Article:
How to promote the new site? Email marketing? OK. Text or HTML? How does it look on AOL? In the major email clients? As a marketer, is it your job to select external email tech vendors? As you race to take all this in, how long until you have to take a crash course in email marketing via SMS messaging? Will you need to learn the tech specifications of every handheld device and wireless provider out there?
In the old days, I'd develop a campaign for print or broadcast employing the art of marketing mixed with the science of research. Once the creative department got things right, they'd make arrangements for it to be taped, filmed, recorded, printed, or manufactured. The closest I ever got to the tech end of marketing -- up until a few years ago -- was signing off on invoices.
Last week, I worked on changes to this site (stay tuned!). I authored many revisions of a site spec, perhaps the most left-brained document in existence. The site spec takes literal interpretation to levels previously unheard of. The title of the spec is "ClickZ XX." The spec's Abstract (the only part I like -- it's the part with complete sentences) specifies the project as a ClickZ component. So why do the notes from the production team come back asking if this is a ClickZ project, and, if it is, could I express that in outline form (not omitting the URLs)?
We're lucky to have a head of production here who was once a journalist (and possesses the patience of a saint). Many companies aren't so lucky. Friction and cliquishness develop between opposing camps -- which shouldn't be opposing at all.
Marketing used to begin with marketing and end with technology. Now, it's a chicken-and-egg conundrum. It's anyone's guess where the technology ends and the marketing begins. I keep thinking the IT and the marketing departments should take off for a couple of days for a retreat/workshop-type thing. Everyone could emerge at the end bound by a fraternal sense of common understanding and shared mission. But that's really right-brain thinking, isn't it?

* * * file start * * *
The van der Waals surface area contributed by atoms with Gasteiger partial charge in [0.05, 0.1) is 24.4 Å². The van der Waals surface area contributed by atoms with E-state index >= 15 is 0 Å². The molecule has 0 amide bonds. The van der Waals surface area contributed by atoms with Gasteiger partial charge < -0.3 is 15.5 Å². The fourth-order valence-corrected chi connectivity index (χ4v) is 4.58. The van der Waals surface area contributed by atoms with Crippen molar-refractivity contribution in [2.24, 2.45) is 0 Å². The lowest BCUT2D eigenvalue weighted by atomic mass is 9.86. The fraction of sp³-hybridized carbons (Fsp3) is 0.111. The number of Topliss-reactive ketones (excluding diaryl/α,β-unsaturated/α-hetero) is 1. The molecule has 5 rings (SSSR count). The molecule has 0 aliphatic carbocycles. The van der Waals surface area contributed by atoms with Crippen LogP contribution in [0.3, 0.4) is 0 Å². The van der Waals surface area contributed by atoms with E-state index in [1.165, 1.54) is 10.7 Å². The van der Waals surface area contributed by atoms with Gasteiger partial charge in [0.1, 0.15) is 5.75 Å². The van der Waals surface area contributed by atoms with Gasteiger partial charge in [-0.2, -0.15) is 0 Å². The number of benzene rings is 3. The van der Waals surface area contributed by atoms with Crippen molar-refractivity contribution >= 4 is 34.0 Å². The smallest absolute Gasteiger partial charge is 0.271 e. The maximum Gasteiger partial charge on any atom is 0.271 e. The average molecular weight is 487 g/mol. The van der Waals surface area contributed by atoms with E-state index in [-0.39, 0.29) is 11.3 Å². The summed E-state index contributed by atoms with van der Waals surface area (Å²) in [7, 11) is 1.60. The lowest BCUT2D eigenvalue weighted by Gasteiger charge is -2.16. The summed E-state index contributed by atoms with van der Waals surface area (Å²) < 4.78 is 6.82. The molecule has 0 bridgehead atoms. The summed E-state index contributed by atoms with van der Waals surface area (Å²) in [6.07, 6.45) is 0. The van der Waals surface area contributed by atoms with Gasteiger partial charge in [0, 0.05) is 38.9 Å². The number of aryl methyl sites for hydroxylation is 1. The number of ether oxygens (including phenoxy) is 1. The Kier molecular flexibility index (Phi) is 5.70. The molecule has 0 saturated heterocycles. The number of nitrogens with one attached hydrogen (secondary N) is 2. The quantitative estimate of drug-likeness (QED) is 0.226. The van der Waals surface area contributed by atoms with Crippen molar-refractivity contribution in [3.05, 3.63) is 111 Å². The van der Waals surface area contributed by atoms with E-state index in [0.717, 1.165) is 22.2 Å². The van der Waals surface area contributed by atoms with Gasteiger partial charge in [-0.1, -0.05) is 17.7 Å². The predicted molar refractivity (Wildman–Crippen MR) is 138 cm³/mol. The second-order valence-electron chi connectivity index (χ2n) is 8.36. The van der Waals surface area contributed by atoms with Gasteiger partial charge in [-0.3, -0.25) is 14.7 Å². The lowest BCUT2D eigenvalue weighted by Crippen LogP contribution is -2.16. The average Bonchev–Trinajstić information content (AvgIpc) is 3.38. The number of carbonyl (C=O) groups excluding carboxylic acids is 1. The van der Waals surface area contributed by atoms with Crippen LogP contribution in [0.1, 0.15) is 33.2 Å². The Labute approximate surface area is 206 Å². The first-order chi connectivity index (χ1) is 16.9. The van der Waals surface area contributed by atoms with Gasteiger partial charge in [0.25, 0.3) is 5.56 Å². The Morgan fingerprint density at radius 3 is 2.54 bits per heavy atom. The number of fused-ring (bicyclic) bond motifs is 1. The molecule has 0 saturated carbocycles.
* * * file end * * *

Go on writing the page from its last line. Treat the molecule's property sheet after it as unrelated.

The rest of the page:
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Rebecca was previously VP, U.S. operations of Econsultancy, an independent source of advice and insight on digital marketing and e-commerce. Earlier, she held executive marketing and communications positions at strategic e-services companies, including Siegel & Gale, and has worked in the same capacity for global entertainment and media companies, including Universal Television & Networks Group (formerly USA Networks International) and Bertelsmann's RTL Television. As a journalist, she's written on media for numerous publications, including "The New York Times" and "The Wall Street Journal." Rebecca spent five years as Variety's Berlin-based German/Eastern European bureau chief. Rebecca also taught at New York University's Center for Publishing, where she also served on the Electronic Publishing Advisory Group. Rebecca, author of "The Truth About Search Engine Optimization," was ClickZ's editor-in-chief for over seven years.
December 12, 2013
1:00pm ET / 10:00am PT